It’s well into the afternoon on the second day of the Norman Open. The sky is darkening, but it has yet to unleash the wet stuff. The barometer continues to plummet, which should kick the bass into gear.
With a little luck, the rain will hold off until after the weigh-in. As someone who has fished many Bassmaster Opens, I’d much rather fish in the rain than weigh my fish on stage looking like a drowned rat.
Then again, if you’re lugging a heavy limit to the scales, you wouldn’t notice if you were in the middle of a hurricane.
Early blogs from the lake indicate that the bite was off this morning compared to yesterday morning. I still believe the bass will turn on this afternoon. However, the anglers may have to change tactics to catch them.
This sport is more cerebral than chess. As always, the anglers that adjust to the conditions and determine the right strategies and will do well.
I expect to see some big grins and kicker bass when the later flights show up today
Don’t go away.
After weighing in yesterday and claiming third place with 13 pounds, 8 ounces, Chad Morgenthaler told me that he had caught 20 bass. Only one of them was a largemouth. It weighed 3 ½ pounds, which qualifies as a kicker fish in this event.
Morgenthaler said he would spend more time fishing for largemouths today. Just what that entails he didn’t say.
Does that mean fishing farther up the lake where the odds for catching largemouth bass are better? Or, could he mean changing baits and what he is casting to in the same area where he is catching spotted bass?
The reality is that any angler could stumble into a kicker largemouth anywhere on the lake. And, it could be when they least expect it.
Tournament leader David Williams also caught only one largemouth bass yesterday, which weighed 3 pounds, 12 ounces. He was casting to schooling spotted bass when the bigmouth engulfed his bait.
One of which is the right species!
Now that the anglers are on the water, we can provide a few more details about how the bass are being caught, provided we don’t get too specific.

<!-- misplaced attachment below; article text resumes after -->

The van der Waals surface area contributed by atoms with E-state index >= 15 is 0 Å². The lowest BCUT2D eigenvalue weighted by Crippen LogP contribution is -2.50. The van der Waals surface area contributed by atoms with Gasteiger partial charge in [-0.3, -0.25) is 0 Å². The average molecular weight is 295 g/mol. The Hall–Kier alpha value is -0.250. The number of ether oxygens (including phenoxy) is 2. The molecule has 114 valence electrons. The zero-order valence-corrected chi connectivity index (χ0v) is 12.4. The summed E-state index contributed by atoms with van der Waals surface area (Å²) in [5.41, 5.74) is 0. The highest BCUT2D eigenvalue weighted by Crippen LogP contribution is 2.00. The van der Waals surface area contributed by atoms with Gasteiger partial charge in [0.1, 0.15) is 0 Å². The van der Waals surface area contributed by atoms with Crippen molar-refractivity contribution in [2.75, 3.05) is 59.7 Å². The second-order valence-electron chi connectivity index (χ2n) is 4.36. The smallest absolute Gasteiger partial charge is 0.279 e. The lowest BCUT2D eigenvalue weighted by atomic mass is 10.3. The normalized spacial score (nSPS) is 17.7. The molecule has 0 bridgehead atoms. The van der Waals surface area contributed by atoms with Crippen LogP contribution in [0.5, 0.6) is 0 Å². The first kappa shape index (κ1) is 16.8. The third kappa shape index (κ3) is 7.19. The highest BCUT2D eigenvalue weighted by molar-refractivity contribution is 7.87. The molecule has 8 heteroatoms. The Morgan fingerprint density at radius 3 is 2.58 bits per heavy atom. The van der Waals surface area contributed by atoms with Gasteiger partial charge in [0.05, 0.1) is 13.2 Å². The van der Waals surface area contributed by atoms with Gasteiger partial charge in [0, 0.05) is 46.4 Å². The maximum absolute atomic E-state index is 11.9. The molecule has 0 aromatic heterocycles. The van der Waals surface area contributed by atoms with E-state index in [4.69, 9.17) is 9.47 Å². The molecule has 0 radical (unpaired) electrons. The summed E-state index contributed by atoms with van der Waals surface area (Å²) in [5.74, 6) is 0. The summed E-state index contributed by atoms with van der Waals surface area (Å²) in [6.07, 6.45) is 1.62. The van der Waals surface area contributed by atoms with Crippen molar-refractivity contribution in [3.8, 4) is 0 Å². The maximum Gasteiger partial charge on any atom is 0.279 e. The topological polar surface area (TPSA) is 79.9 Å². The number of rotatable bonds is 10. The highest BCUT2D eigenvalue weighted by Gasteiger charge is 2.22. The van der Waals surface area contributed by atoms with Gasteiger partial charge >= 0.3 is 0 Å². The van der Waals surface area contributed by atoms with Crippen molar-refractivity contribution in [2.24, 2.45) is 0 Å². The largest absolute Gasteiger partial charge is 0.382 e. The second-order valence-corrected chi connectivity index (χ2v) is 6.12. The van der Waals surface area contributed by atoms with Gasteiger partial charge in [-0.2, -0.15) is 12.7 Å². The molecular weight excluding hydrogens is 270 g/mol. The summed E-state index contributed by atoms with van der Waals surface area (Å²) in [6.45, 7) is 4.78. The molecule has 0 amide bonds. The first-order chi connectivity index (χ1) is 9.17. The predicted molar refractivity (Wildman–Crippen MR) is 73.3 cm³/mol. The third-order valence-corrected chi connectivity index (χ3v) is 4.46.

The competitors can’t read our blogs until after they weigh in. And, those that make the top-12 cut aren’t likely to change what they are doing tomorrow based on the blogs. They’ll be tuned into what’s working for them and will be content to dance with the girl they brung.
Having said that, topwater baits, including buzzbaits, produced some quality fish yesterday, especially in the morning. They’ve also nailed some good bass this morning.
It’s no secret that many bass are being plucked from Norman’s copious boat docks. Chad Morgenthaler,who started the day in second place, is dock fishing. He didn’t mention what he’s throwing at them. Morgenthalerdid tell me yesterday that several of the anglers near the top of the standings are fishing “his” water.
The good news for Morgenthaleris that this confirms he is on good fish. The bad news is that he has to share them. The worst news is that Elite Series pro Andy Montgomery, who was fourth yesterday, is fishing some of his docks.
If there is anyone that can skip jigs and chattering baits under docks with more precision than Montgomery, I’ve never seen them. I doubt than anyone is better than Montgomery when it comes to this challenging presentation. If the bass are hanging under docks today, Montgomery will surely weigh in at the Bass Pro Shops tomorrow.
There are also schooling bass to be caught, as well as bass on offshore structure. Cliff Pace is fishing offshore today and has a limit in the box.
The pair of Moores (father Ron, son Ronnie) and I just found Gerald Swindle. He gave us the "zero" sign, when asked how he was doing today. At Thursday's weigh-in, Swindle mentioned fishing 5,000-something docks, and he's doing the same today, but it has yet to payoff.
He started the day in a tie for 38th place with 9-6.
"For whatever reason, today has started off weird," Swindle said. "It's like they're not even there. I've fished docks that I got 15, 18 bites on in practice, and nothing. It's like they've moved deep, and I don't want to go out there and fish for them."